Return to story
BY CHELYEN DAVIS
RICHMOND--The state Senate has shot down a bill that would have let people hunt coyotes--and only coyotes--on Sunday.
Originally, Sen. Tom Garrett's bill covered a variety of "nuisance" species--crows, feral swine, grackles, etc.
But those other animals had been spared from Sunday predation by a committee amendment last week, leaving coyotes as the lone target--as it were--of the bill.
Garrett, R-Louisa, said he brought the bill because coyotes have become an expensive nuisance--farmers lose sheep, people lose pets, and at least 18 localities have paid out coyote bounties of up to $75 per animal.
Allowing more time to hunt coyotes, he said, would help control a predator that's not even native to Virginia.
"This bill is not a Sunday hunting bill, this bill is not a foot in the door, this bill is not a camel's nose under the tent," Garrett said.
But other rural lawmakers said it was all of those things, and if there's one thing senators from rural regions don't like, it's Sunday hunting.
"This is a Sunday hunting bill. The bill would specifically authorize the hunting and killing of coyotes on Sunday," said Sen. Emmett Hanger, R-Augusta.
He said it's usually urban lawmakers proposing opening up hunting on Sundays.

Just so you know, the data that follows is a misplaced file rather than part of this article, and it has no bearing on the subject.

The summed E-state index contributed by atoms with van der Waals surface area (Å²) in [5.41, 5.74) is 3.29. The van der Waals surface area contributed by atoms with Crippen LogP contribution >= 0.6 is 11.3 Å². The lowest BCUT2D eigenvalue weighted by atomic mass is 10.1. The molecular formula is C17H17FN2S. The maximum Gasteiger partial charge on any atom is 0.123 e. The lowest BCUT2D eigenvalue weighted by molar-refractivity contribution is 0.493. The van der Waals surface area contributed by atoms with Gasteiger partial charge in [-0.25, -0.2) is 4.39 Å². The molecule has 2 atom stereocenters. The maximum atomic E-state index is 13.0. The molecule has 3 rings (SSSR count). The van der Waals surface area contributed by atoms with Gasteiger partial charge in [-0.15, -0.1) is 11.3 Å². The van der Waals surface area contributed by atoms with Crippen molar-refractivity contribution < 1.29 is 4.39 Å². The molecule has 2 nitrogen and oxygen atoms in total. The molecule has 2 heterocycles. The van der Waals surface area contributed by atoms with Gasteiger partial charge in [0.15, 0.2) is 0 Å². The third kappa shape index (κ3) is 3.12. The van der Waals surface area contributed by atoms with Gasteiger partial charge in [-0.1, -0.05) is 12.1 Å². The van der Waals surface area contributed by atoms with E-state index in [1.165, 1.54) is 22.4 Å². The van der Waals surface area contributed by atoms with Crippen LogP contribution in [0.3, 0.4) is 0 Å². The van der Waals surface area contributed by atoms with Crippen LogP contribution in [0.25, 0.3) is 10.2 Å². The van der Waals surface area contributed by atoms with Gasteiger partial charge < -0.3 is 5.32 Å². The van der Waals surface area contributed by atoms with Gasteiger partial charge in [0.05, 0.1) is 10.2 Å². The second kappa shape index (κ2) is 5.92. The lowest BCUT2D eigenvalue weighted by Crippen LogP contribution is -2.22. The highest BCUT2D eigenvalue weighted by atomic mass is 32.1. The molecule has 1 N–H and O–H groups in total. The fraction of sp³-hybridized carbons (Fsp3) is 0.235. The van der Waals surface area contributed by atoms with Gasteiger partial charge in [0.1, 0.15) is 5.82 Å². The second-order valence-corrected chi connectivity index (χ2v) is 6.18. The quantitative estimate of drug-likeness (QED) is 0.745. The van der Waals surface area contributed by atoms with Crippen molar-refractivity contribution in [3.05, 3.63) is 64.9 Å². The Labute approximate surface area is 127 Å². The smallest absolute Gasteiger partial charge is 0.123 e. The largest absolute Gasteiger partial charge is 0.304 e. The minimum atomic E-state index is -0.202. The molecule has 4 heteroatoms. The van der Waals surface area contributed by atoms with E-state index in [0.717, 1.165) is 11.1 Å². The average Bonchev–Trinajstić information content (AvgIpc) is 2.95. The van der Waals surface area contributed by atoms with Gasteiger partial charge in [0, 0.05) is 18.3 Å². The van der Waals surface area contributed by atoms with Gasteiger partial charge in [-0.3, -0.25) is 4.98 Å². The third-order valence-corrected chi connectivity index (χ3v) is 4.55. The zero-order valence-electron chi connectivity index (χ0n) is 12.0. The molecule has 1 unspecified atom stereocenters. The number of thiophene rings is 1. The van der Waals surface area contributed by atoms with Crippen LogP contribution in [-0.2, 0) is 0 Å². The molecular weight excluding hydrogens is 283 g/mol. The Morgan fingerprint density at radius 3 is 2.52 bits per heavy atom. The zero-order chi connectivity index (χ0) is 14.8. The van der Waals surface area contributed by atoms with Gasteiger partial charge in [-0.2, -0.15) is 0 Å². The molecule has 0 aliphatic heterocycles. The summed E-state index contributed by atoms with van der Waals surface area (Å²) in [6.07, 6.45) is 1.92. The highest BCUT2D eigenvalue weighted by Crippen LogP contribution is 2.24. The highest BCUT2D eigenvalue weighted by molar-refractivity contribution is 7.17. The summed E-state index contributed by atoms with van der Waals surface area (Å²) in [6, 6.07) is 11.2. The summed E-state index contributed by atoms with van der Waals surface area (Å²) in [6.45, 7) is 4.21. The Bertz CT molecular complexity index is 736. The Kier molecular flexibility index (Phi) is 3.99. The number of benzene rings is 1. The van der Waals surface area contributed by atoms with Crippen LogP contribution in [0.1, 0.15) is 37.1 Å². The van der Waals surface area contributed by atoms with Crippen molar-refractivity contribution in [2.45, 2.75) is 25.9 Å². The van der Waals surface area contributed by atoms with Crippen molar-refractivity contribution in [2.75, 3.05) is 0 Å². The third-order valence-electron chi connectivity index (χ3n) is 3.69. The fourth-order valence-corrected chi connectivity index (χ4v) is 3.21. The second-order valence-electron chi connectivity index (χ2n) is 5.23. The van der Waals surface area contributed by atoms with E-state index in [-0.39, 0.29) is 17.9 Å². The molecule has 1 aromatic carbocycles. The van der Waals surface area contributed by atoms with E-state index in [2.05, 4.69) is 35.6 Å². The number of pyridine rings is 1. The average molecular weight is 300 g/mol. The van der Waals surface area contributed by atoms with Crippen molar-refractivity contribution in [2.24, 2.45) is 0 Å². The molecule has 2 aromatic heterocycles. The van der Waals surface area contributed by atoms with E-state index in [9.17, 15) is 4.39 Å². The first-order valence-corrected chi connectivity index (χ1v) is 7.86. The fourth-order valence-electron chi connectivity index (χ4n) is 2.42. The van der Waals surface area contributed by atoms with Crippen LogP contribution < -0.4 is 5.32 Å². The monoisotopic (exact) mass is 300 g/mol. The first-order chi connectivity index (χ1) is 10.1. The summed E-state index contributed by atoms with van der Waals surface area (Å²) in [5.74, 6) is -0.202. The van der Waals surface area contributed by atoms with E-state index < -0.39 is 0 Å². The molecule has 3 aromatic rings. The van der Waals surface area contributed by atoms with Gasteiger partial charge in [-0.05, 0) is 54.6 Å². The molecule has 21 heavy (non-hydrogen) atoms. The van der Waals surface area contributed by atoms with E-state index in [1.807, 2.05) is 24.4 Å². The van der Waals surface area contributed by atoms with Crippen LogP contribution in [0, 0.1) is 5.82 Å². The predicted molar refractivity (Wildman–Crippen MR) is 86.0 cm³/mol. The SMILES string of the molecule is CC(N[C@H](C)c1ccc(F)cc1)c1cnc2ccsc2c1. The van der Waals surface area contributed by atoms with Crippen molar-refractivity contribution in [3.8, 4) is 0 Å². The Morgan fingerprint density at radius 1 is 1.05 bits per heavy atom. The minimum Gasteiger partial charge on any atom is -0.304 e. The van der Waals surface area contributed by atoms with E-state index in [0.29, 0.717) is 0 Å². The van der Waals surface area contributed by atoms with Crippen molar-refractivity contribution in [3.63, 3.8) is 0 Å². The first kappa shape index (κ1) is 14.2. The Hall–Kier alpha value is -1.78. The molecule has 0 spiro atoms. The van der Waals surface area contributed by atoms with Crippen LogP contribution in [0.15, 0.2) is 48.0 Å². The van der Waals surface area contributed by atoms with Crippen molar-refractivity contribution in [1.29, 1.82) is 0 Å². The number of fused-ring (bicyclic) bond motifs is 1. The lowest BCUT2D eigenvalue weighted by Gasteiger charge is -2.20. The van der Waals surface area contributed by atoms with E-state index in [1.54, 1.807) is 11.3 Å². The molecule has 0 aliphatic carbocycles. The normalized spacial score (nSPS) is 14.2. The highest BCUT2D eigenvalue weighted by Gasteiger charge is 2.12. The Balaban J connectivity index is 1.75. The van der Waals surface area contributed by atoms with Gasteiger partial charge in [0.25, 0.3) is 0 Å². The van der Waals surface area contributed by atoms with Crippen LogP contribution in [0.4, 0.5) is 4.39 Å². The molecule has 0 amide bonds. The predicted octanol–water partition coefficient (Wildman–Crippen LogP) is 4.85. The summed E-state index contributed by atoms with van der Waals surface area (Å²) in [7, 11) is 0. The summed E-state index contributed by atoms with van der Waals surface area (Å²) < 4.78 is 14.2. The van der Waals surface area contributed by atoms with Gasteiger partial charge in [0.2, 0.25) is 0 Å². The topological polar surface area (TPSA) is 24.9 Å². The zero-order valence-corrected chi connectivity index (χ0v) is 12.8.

"By and large, it's the rural folks who want to reserve Sunday as a day they don't have to be concerned about arms being handled, bullets flying around, when they're living there doing things on Sunday," Hanger said.
Hanger said he has never killed a coyote, despite them being "all around my house" and having once tried to run one over with his car.
Sen. Creigh Deeds, D-Bath, noted that the coyote is not native to Virginia--the first one was spotted in 1980 in Burke's Garden in Tazewell County.
But they're such "prolific breeders," Deeds said, that to effectively control their population, you'd have to kill half of them each year.
The bill, Deeds said, "is absolutely unnecessary, unless you're interested in opening the window to Sunday hunting in Virginia."
Like Hanger, Deeds said a vote against the bill was a vote for rural peace and quiet once a week.
"We want to reserve Sundays to do other things," Deeds said. "We want to be able to go outside to do things without worrying about getting shot."
Sen. Richard Stuart, R-Stafford, said coyotes are nocturnal animals that should be hunted at night, making it pointless to allow hunting them on Sunday.
"This is a terrible imposition on rural Virginia," Stuart said.
Garrett defended his own rural bonafides, pointing out that he hails from the Bumpass area.
But his bill failed on a 13-26 vote.
Chelyen Davis: 804/343-2245